Farmers, Women, Innovators Give Hope For Meeting Climate Challenge

When Leela Devi was married in Tilonia village (Ajmer district of Rajasthan), she had not heard of solar energy. But making use of the existence of solar centre of the Barefoot College (BC) near her new home, she learnt adequate skills within a year to set up rural solar units and assemble solar lanterns. Later as India’s External Affairs Ministry teamed up with BC to start an international program for training women in rural solar energy systems, Leela teamed up with other friends from B.C. to form a team of trainers. A training program has been designed for training women as barefoot solar engineers. When I visited the Tilonia campus (before the training program  was temporarily discontinued due to COVID) , a group of  women ( several of them Grandmas) from Zambia , Chad, Kenya and  other countries was being trained.

Is The California Coalition Fighting Subsidies For Rooftop Solar A Fake Grassroots Group?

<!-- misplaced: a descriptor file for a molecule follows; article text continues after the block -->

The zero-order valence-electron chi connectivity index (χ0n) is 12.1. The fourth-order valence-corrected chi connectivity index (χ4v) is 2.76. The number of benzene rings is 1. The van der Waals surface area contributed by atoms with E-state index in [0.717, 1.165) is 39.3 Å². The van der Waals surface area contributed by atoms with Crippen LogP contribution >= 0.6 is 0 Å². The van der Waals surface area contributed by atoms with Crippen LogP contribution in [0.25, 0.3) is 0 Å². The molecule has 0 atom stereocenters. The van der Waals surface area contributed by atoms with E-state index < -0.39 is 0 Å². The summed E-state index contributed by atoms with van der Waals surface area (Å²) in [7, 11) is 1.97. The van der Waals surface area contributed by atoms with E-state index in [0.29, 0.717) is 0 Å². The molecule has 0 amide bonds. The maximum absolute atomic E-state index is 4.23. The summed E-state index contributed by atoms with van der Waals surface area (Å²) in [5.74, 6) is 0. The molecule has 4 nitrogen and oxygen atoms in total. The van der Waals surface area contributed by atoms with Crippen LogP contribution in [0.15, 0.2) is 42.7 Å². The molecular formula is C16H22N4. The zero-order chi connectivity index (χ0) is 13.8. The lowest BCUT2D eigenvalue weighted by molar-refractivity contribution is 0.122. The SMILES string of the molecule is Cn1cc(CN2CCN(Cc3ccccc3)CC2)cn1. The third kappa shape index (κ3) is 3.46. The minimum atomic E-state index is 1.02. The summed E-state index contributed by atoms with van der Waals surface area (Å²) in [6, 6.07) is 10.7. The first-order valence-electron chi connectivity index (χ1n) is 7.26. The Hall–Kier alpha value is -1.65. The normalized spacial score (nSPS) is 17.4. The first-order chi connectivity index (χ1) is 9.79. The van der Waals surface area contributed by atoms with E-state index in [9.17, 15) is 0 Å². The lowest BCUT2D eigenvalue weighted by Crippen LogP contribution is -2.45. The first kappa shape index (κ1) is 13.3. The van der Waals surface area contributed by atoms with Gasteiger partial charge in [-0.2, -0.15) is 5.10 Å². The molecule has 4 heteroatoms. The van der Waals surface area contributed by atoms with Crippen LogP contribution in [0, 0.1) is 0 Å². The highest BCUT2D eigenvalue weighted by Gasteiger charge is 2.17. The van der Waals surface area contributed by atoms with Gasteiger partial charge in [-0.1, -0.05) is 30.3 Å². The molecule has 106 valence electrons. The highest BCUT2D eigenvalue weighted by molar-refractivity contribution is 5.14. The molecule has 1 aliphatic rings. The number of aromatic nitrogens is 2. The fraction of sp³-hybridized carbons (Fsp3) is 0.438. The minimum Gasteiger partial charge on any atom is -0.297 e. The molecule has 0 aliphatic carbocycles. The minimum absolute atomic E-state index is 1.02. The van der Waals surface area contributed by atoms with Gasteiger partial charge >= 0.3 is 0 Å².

In the fight over California’s rooftop solar policy, a coalition that claims to represent low-income, senior and environmental leaders is running ads warning about a cost shift that forces consumers to subsidize solar for people who live in mansions. This message, by Affordable Clean Energy for All, is trying to influence the debate as California regulators consider rules that would sharply reduce the financial benefits of owning rooftop systems. But Affordable Clean Energy for All is not a grassroots movement. It is a public relations campaign sponsored by big utility companies that stand to benefit from policies that hurt rooftop solar. Many of the 100-plus groups that make up the coalition have received charitable donations or other financial support from the utilities.

Rooftop Solar Forms An Alternative To Monopoly Utility Models